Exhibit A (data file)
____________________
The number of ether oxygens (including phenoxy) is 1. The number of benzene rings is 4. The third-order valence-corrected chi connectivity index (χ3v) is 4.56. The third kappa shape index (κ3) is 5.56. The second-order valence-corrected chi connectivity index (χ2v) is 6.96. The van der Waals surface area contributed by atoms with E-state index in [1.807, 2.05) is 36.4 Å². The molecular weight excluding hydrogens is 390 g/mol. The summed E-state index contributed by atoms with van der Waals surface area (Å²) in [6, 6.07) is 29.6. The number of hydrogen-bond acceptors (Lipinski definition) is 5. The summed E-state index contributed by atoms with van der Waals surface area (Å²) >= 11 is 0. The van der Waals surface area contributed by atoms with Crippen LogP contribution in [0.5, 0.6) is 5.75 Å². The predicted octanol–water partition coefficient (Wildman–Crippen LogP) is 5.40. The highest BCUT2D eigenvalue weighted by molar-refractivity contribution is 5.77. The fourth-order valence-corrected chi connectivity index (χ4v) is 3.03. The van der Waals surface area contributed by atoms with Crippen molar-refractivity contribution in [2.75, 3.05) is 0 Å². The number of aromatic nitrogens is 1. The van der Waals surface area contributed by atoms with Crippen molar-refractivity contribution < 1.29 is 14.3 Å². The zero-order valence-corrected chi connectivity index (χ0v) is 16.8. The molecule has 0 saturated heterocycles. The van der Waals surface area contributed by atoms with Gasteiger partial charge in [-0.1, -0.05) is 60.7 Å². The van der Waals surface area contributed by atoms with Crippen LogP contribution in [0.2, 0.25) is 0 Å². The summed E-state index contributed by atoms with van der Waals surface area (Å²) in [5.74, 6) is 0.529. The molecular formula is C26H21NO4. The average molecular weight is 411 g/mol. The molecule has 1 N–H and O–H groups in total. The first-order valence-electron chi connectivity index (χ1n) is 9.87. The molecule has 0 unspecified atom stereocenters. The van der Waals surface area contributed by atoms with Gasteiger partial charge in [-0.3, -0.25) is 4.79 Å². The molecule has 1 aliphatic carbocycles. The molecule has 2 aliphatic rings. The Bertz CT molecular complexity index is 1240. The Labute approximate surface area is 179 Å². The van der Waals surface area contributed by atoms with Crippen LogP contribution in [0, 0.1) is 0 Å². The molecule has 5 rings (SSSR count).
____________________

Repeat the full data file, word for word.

The number of ether oxygens (including phenoxy) is 1. The number of benzene rings is 4. The third-order valence-corrected chi connectivity index (χ3v) is 4.56. The third kappa shape index (κ3) is 5.56. The second-order valence-corrected chi connectivity index (χ2v) is 6.96. The van der Waals surface area contributed by atoms with E-state index in [1.807, 2.05) is 36.4 Å². The molecular weight excluding hydrogens is 390 g/mol. The summed E-state index contributed by atoms with van der Waals surface area (Å²) in [6, 6.07) is 29.6. The number of hydrogen-bond acceptors (Lipinski definition) is 5. The summed E-state index contributed by atoms with van der Waals surface area (Å²) >= 11 is 0. The van der Waals surface area contributed by atoms with Crippen LogP contribution in [0.5, 0.6) is 5.75 Å². The predicted octanol–water partition coefficient (Wildman–Crippen LogP) is 5.40. The highest BCUT2D eigenvalue weighted by molar-refractivity contribution is 5.77. The fourth-order valence-corrected chi connectivity index (χ4v) is 3.03. The van der Waals surface area contributed by atoms with Crippen molar-refractivity contribution in [2.75, 3.05) is 0 Å². The number of aromatic nitrogens is 1. The van der Waals surface area contributed by atoms with Crippen molar-refractivity contribution < 1.29 is 14.3 Å². The zero-order valence-corrected chi connectivity index (χ0v) is 16.8. The molecule has 0 saturated heterocycles. The van der Waals surface area contributed by atoms with Gasteiger partial charge in [-0.1, -0.05) is 60.7 Å². The van der Waals surface area contributed by atoms with Crippen LogP contribution in [0.2, 0.25) is 0 Å². The summed E-state index contributed by atoms with van der Waals surface area (Å²) in [5.74, 6) is 0.529. The molecular formula is C26H21NO4. The average molecular weight is 411 g/mol. The molecule has 1 N–H and O–H groups in total. The first-order valence-electron chi connectivity index (χ1n) is 9.87. The molecule has 0 unspecified atom stereocenters. The van der Waals surface area contributed by atoms with Gasteiger partial charge in [-0.3, -0.25) is 4.79 Å². The molecule has 1 aliphatic carbocycles. The molecule has 2 aliphatic rings. The Bertz CT molecular complexity index is 1240. The Labute approximate surface area is 179 Å². The van der Waals surface area contributed by atoms with Crippen LogP contribution in [0, 0.1) is 0 Å². The molecule has 5 rings (SSSR count).